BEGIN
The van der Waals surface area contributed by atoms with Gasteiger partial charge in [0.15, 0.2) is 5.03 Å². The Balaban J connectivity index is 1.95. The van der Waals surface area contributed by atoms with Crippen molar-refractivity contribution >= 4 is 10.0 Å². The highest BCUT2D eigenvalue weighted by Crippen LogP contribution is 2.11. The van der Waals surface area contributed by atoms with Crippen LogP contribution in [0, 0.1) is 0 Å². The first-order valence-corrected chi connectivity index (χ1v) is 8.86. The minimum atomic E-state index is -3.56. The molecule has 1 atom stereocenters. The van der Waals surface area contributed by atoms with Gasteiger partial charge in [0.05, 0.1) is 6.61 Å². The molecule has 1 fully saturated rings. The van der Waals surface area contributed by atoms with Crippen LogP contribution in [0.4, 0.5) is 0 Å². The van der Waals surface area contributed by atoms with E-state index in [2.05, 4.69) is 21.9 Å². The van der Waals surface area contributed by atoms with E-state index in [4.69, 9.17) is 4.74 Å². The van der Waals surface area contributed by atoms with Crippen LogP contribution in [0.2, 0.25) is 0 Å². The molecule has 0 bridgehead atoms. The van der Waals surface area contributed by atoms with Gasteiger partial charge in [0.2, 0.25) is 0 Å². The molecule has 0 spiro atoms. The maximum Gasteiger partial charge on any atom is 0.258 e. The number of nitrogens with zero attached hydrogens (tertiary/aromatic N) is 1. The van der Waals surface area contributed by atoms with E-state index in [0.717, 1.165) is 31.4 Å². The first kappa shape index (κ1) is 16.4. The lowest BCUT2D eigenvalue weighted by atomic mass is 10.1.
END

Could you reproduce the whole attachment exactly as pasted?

The van der Waals surface area contributed by atoms with Gasteiger partial charge in [0.15, 0.2) is 5.03 Å². The Balaban J connectivity index is 1.95. The van der Waals surface area contributed by atoms with Crippen molar-refractivity contribution >= 4 is 10.0 Å². The highest BCUT2D eigenvalue weighted by Crippen LogP contribution is 2.11. The van der Waals surface area contributed by atoms with Crippen LogP contribution in [0, 0.1) is 0 Å². The first-order valence-corrected chi connectivity index (χ1v) is 8.86. The minimum atomic E-state index is -3.56. The molecule has 1 atom stereocenters. The van der Waals surface area contributed by atoms with Gasteiger partial charge in [0.05, 0.1) is 6.61 Å². The molecule has 1 fully saturated rings. The van der Waals surface area contributed by atoms with Crippen LogP contribution in [0.4, 0.5) is 0 Å². The van der Waals surface area contributed by atoms with E-state index in [2.05, 4.69) is 21.9 Å². The van der Waals surface area contributed by atoms with E-state index in [4.69, 9.17) is 4.74 Å². The van der Waals surface area contributed by atoms with Crippen LogP contribution in [0.2, 0.25) is 0 Å². The molecule has 0 bridgehead atoms. The van der Waals surface area contributed by atoms with Gasteiger partial charge in [0.2, 0.25) is 0 Å². The molecule has 0 spiro atoms. The maximum Gasteiger partial charge on any atom is 0.258 e. The number of nitrogens with zero attached hydrogens (tertiary/aromatic N) is 1. The van der Waals surface area contributed by atoms with E-state index in [0.717, 1.165) is 31.4 Å². The first kappa shape index (κ1) is 16.4. The lowest BCUT2D eigenvalue weighted by atomic mass is 10.1.